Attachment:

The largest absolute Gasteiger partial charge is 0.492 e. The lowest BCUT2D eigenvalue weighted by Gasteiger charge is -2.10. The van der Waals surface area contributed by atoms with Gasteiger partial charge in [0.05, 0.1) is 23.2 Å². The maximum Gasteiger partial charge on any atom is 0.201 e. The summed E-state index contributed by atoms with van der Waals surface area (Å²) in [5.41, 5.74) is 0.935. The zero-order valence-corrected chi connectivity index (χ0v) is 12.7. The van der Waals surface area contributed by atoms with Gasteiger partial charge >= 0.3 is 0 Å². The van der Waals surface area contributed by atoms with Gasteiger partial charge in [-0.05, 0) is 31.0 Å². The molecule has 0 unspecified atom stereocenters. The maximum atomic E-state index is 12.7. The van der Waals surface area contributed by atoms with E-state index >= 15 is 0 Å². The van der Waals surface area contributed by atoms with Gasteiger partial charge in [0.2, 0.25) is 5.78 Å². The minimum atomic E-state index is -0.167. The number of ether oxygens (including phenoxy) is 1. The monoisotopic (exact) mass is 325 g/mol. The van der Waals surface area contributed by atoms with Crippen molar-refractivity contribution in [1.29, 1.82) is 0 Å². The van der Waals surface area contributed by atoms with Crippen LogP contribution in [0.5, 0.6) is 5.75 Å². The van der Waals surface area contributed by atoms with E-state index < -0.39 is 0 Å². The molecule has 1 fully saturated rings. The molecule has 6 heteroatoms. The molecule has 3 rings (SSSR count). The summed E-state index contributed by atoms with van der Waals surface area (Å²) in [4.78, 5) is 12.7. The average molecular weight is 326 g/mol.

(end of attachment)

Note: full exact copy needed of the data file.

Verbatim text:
The largest absolute Gasteiger partial charge is 0.492 e. The lowest BCUT2D eigenvalue weighted by Gasteiger charge is -2.10. The van der Waals surface area contributed by atoms with Gasteiger partial charge in [0.05, 0.1) is 23.2 Å². The maximum Gasteiger partial charge on any atom is 0.201 e. The summed E-state index contributed by atoms with van der Waals surface area (Å²) in [5.41, 5.74) is 0.935. The zero-order valence-corrected chi connectivity index (χ0v) is 12.7. The van der Waals surface area contributed by atoms with Gasteiger partial charge >= 0.3 is 0 Å². The van der Waals surface area contributed by atoms with Gasteiger partial charge in [-0.05, 0) is 31.0 Å². The molecule has 0 unspecified atom stereocenters. The maximum atomic E-state index is 12.7. The van der Waals surface area contributed by atoms with E-state index >= 15 is 0 Å². The van der Waals surface area contributed by atoms with Gasteiger partial charge in [0.2, 0.25) is 5.78 Å². The minimum atomic E-state index is -0.167. The number of ether oxygens (including phenoxy) is 1. The monoisotopic (exact) mass is 325 g/mol. The van der Waals surface area contributed by atoms with Crippen molar-refractivity contribution in [1.29, 1.82) is 0 Å². The van der Waals surface area contributed by atoms with Crippen LogP contribution in [0.5, 0.6) is 5.75 Å². The van der Waals surface area contributed by atoms with E-state index < -0.39 is 0 Å². The molecule has 1 fully saturated rings. The molecule has 6 heteroatoms. The molecule has 3 rings (SSSR count). The summed E-state index contributed by atoms with van der Waals surface area (Å²) in [4.78, 5) is 12.7. The average molecular weight is 326 g/mol.